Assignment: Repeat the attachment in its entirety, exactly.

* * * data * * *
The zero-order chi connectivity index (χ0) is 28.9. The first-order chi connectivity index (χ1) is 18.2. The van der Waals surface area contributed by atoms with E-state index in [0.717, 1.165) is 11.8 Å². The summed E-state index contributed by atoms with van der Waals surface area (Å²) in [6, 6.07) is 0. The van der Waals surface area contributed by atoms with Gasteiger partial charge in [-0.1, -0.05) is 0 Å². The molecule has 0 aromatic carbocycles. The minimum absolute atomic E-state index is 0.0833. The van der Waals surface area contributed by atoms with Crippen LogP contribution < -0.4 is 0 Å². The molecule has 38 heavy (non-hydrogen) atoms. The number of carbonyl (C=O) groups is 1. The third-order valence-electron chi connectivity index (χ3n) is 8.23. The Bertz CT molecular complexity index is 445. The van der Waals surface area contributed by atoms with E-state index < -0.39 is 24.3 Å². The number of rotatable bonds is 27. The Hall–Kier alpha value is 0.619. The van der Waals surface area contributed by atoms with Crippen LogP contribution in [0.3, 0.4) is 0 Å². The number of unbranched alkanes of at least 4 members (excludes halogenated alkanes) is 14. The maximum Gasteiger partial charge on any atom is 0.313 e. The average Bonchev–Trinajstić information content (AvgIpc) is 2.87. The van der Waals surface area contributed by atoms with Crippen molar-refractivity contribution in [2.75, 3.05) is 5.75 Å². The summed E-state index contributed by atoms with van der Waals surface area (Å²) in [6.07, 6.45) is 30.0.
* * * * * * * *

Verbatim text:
The zero-order chi connectivity index (χ0) is 28.9. The first-order chi connectivity index (χ1) is 18.2. The van der Waals surface area contributed by atoms with E-state index in [0.717, 1.165) is 11.8 Å². The summed E-state index contributed by atoms with van der Waals surface area (Å²) in [6, 6.07) is 0. The van der Waals surface area contributed by atoms with Gasteiger partial charge in [-0.1, -0.05) is 0 Å². The molecule has 0 aromatic carbocycles. The minimum absolute atomic E-state index is 0.0833. The van der Waals surface area contributed by atoms with Crippen LogP contribution < -0.4 is 0 Å². The molecule has 38 heavy (non-hydrogen) atoms. The number of carbonyl (C=O) groups is 1. The third-order valence-electron chi connectivity index (χ3n) is 8.23. The Bertz CT molecular complexity index is 445. The van der Waals surface area contributed by atoms with E-state index < -0.39 is 24.3 Å². The number of rotatable bonds is 27. The Hall–Kier alpha value is 0.619. The van der Waals surface area contributed by atoms with Crippen LogP contribution in [0.3, 0.4) is 0 Å². The number of unbranched alkanes of at least 4 members (excludes halogenated alkanes) is 14. The maximum Gasteiger partial charge on any atom is 0.313 e. The average Bonchev–Trinajstić information content (AvgIpc) is 2.87. The van der Waals surface area contributed by atoms with Crippen molar-refractivity contribution in [2.75, 3.05) is 5.75 Å². The summed E-state index contributed by atoms with van der Waals surface area (Å²) in [6.07, 6.45) is 30.0.